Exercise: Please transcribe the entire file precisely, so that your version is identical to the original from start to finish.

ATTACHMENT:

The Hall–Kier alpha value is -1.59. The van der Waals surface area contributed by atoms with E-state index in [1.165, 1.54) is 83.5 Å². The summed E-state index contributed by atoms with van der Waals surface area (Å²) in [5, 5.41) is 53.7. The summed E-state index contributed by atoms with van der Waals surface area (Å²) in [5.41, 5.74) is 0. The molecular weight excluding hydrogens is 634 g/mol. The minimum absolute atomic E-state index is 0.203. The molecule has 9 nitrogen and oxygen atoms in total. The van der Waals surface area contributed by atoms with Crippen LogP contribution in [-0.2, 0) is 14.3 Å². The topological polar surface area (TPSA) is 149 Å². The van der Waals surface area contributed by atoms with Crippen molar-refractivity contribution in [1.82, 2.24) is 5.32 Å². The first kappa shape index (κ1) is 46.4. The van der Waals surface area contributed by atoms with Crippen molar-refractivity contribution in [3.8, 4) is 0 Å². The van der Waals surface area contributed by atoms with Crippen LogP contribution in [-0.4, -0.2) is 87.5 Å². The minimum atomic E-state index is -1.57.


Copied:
The Hall–Kier alpha value is -1.59. The van der Waals surface area contributed by atoms with E-state index in [1.165, 1.54) is 83.5 Å². The summed E-state index contributed by atoms with van der Waals surface area (Å²) in [5, 5.41) is 53.7. The summed E-state index contributed by atoms with van der Waals surface area (Å²) in [5.41, 5.74) is 0. The molecular weight excluding hydrogens is 634 g/mol. The minimum absolute atomic E-state index is 0.203. The molecule has 9 nitrogen and oxygen atoms in total. The van der Waals surface area contributed by atoms with Crippen LogP contribution in [-0.2, 0) is 14.3 Å². The topological polar surface area (TPSA) is 149 Å². The van der Waals surface area contributed by atoms with Crippen molar-refractivity contribution in [1.82, 2.24) is 5.32 Å². The first kappa shape index (κ1) is 46.4. The van der Waals surface area contributed by atoms with Crippen molar-refractivity contribution in [3.8, 4) is 0 Å². The van der Waals surface area contributed by atoms with Crippen LogP contribution in [-0.4, -0.2) is 87.5 Å². The minimum atomic E-state index is -1.57.